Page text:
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1 What is Sound
Sound is the vibration of matter, as perceived by the sense of hearing.
Physically, sound is vibrational mechanical energy that propagates through
matter as a wave.

Perception of sound
For humans, hearing is limited to frequencies between about 20 Hz and 20000 Hz,
with the upper limit generally decreasing with age. Other species have a different
range of hearing. For example, dogs can perceive vibrations higher than 20 kHz.
As a signal perceived by one of the major senses, sound is used by many species
for detecting danger, navigation, predation, and communication. In Earth's
M atmosphere, water, and soil virtually any physical phenomenon, such as fire, rain,
Y wind, surf, or earthquake, produces (and is characterized by) its unique sounds.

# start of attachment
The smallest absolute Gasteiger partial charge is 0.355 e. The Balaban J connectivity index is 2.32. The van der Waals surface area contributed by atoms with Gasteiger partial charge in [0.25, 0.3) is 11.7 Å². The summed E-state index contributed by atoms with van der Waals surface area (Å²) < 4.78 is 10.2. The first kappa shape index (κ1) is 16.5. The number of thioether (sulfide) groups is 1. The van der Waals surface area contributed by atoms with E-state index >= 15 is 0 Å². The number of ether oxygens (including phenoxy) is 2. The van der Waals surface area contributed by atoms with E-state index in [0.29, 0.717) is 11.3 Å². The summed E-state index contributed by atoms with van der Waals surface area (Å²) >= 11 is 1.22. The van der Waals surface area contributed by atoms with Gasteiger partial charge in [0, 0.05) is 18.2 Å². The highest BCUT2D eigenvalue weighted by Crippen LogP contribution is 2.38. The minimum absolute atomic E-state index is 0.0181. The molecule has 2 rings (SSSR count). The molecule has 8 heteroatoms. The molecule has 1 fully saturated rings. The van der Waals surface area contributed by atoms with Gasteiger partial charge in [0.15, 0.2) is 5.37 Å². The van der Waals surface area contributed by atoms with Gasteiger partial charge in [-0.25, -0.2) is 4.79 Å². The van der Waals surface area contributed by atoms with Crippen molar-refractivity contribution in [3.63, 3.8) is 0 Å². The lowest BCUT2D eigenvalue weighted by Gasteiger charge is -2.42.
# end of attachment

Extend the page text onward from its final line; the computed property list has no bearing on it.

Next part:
Many species, such as frogs, birds, marine and terrestrial mammals, have also
developed special organs to produce sound. In some species these became
highly evolved to produce song and (in humans) speech. Furthermore, humans
have developed culture and technology (such as music, telephony and radio)

that allows them to generate, record, transmit, and broadcast sounds.

Physics of sound
The mechanical vibrations that can be interpreted as sound can travel through all
forms of matter: gases, liquids, solids, and plasmas. However, sound cannot
propagate through vacuum. The matter that supports the sound is called the

Now Watch Podcast #1: Perception of sound

Now Read Chapter 1 (p13-45) of Sound Engineer
Handbook by Perman, D 2009. 5